Daniel Murphy looked around the dejected clubhouse after a disastrous loss in Atlanta. It seemed like everyone was booting the ball around and making mistakes.
“I told you I would haunt you,” Daniel heard a voice say.
Daniel spun around and frowned. “Stick it Larry. No one wants to hear from you.”
“You’ll never win here,” the Ghost of Larry said.
“I said be quiet, Larry.” Daniel said.
“Awww…” the Ghost of Larry said, “Look at poor little Daniel. Wittle Warry has upset him. What are you going to do about it? The Superhero hasn’t shown up in ages. Even the Superhero knows that this team can’t be saved.”
“What are you going to do about it? Wave a towel at me?”
That’s it, Daniel thought to himself. This has gone on long enough. My team needs me.
Daniel looked to his left. Daniel looked to his right. When he saw that no one was looking, he reached into his gym bag and all the way at the bottom, he pulled out something that hadn’t seen the light of day in a long time. It was his Superhero costume. He quickly rushed down the hall into a spare closet and changed. Moments later, he was dashing back into the visitor’s locker room in his orange and blue superhero costume with the cape with the big number 28 flowing behind.
“Cheer up, everyone!” the Superhero shouted. “Do not let a loss get you down! We can still win this thing!”
“It’s the Superhero!” Jon Niese said. “Where in the world have you been?”
“I thought you could do it without me. But I realize now you need my help. Everyone… repeat after me! I believe that we will win! I believe that we will win! I believe that we will win!”
“Uh, Superhero,” Bartolo Colon said. “That’s a football chant. Or as you Americanos like to call it, soccer.”
“It doesn’t matter,” the Superhero said. “You guys score as much as a soccer team. Everyone, c’mon!”
It started quietly at first, but soon it began to grow. “I believe that we will win! I believe that we will win! I believe that we will win!”
As the team began to chant and chant, the Superhero smiled and quietly made his way off to change back into his civilian garb and join his teammates.
“Take that, Larry,” Daniel said to the Ghost of Larry as he came back into the clubhouse. “My work here is done.”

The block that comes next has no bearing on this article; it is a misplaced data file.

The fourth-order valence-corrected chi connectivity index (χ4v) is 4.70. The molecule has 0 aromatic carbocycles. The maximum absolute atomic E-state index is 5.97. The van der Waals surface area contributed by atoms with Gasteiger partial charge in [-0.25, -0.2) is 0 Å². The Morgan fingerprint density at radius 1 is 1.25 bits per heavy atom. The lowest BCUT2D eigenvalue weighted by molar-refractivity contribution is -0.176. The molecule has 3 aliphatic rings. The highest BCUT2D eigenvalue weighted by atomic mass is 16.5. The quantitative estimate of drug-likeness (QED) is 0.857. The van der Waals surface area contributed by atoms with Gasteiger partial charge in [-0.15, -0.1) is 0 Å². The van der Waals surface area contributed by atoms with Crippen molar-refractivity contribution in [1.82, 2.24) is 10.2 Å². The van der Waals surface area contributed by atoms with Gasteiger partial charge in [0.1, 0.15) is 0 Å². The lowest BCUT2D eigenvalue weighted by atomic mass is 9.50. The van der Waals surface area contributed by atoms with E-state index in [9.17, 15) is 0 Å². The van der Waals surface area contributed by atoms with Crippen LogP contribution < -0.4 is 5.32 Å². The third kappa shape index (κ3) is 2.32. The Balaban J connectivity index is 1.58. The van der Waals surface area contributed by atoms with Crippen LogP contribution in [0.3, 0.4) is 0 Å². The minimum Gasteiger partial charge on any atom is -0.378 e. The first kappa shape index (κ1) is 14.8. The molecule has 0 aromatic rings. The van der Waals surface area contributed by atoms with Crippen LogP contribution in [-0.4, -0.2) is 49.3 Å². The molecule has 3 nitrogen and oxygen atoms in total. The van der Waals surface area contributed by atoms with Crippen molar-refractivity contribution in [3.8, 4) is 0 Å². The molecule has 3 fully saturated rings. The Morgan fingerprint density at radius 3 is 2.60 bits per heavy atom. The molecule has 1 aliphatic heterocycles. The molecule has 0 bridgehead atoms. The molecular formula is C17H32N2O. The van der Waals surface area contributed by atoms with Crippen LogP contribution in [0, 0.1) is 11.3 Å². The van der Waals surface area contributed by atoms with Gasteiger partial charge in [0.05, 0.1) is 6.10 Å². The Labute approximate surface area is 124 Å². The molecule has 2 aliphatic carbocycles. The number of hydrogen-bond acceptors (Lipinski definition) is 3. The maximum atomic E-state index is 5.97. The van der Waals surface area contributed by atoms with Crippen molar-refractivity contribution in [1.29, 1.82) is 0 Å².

In the 2010 MLB Draft, the Mets selected catcher Blake Forsythe in the 3rd round with the 89th overall pick.
After signing, Blake reported to the Gulf Coast League Mets (Rookie) of the Gulf Coast League before being promoted to the Brooklyn Cyclones (A-) of the New York Penn League a week later. In 33 games, he hit .234 with 3 HR and 8 RBI to go with 26 hits.
He moved up another level during his second season, spending it with the Savannah Sand Gnats (A) of the South Atlantic League. He appeared in 105 games, batting .235 with 9 HR and 43 RBI.
Blake moved up one more rung in 2012, playing for the St. Lucie Mets (A+) where he appeared in 88 games, hitting 8 HR with 42 RBI.
He continued his progression through the system in 2013, playing for Binghamton (AA) where he appeared in 88 games and struggled a the plate, hitting .192 with 10 HR and 33 RBI. While he failed to get above the Mendoza line, he earned a gold glove in AA while throwing out 36% of attempted base stealers.
Over 4 minor league seasons, Blake has played in 314 games, batting .225 with 30 HR and 126 RBI. He has collected 244 hits with 64 walks, 9 triples, 140 walks while striking out 356 times.
The Mets 5th round pick in the 2010 Major League Draft was Matt Den Dekker, who broke into the majors in 2013. Their selection before Matt was outfielder Cory Vaughn, chosen in the 4th round with the 122nd overall pick.
Cory is the son of Greg Vaughn, former 1st round pick of the Milwaukee Brewers in the 1986 draft. Cory’s father played 15 seasons in the majors, made 4 all-star teams, and played in over 7,000 big league games with 355 home runs.
After signing with the Mets, Greg reported to the Brooklyn Cyclones (A-) of the New York Penn League where he had an outstanding 2010 season, appearing in 72 games, batting .307 with 14 HR and 56 RBI. He collected 81 hits with 14 doubles, 5 triples, 12 stolen bases, an OBP of .396 and slugged .557. He was 2nd in the league in HR and RBI and led the league in slugging.
Cory began 2011 with the Savannah Sand Gnats (A) of the South Atlantic League before being promoted to the St. Lucie Mets (A+) of the Florida State League in June. On the season, Cory appeared in 131 games batting .255 with 13 HR and 59 RBI, 116 base hits, 22 doubles, 3 triples, and 10 stolen bases. His OBP was .362 and he slugged .402.
Cory remained in St. Lucie for the entirety of the 2012 campaign, appearing in 126 games, batting .243 with 23 HR and 69 RBI with 25 doubles, 3 triples and 21 stolen bases. His OBP dipped to .351, but his slugging percentage increased to .463.
An injury plagued 2013 season limited Cory to just 92 games between the Gulf Coast League Mets (Rookie), the St. Lucie Mets, and the Binghamton Mets (AA). On the season, he hit a combined .252 with 10 HR and 54 RBI, getting 83 hits, 11 doubles, and 4 triples to go with 16 stolen bases. He had an OBP of .348 and slugged .400.
Over 4 minor league seasons, Cory has played in 421 games, batting .260 with 60 HR and 238 RBI. He has 391 hits, 72 doubles, 15 triples, 59 stolen bases, and a career OBP of .362 and a slugging percentage of .362.
Where will Cory’s future take him in 2014 and beyond? We shall see.
In the 2010 MLB Draft, the Mets chose RHP Greg Peavey in the 6th round with the 182nd overall pick. This was the third time Greg had been selected, having previously been drafted in 2007 in the 24th round by the Yankees and in 2009 in the 32nd round by the Astros.